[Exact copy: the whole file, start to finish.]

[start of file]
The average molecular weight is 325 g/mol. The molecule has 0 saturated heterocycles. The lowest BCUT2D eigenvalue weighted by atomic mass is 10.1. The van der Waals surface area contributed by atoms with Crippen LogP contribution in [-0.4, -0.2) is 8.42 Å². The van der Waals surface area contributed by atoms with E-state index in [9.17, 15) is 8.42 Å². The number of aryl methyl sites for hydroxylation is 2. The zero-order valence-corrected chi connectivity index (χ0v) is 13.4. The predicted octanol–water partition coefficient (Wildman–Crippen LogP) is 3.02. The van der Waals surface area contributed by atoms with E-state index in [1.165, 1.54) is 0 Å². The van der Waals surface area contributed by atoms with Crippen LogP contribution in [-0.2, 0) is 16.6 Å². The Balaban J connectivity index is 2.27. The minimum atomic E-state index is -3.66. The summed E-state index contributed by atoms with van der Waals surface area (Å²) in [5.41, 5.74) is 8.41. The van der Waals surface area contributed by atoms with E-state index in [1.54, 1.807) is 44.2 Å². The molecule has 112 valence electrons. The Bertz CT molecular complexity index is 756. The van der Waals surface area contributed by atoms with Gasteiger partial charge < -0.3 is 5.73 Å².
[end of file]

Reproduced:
The average molecular weight is 325 g/mol. The molecule has 0 saturated heterocycles. The lowest BCUT2D eigenvalue weighted by atomic mass is 10.1. The van der Waals surface area contributed by atoms with Crippen LogP contribution in [-0.4, -0.2) is 8.42 Å². The van der Waals surface area contributed by atoms with E-state index in [9.17, 15) is 8.42 Å². The number of aryl methyl sites for hydroxylation is 2. The zero-order valence-corrected chi connectivity index (χ0v) is 13.4. The predicted octanol–water partition coefficient (Wildman–Crippen LogP) is 3.02. The van der Waals surface area contributed by atoms with E-state index in [1.165, 1.54) is 0 Å². The van der Waals surface area contributed by atoms with Crippen LogP contribution in [-0.2, 0) is 16.6 Å². The Balaban J connectivity index is 2.27. The minimum atomic E-state index is -3.66. The summed E-state index contributed by atoms with van der Waals surface area (Å²) in [5.41, 5.74) is 8.41. The van der Waals surface area contributed by atoms with E-state index in [1.54, 1.807) is 44.2 Å². The molecule has 112 valence electrons. The Bertz CT molecular complexity index is 756. The van der Waals surface area contributed by atoms with Gasteiger partial charge < -0.3 is 5.73 Å².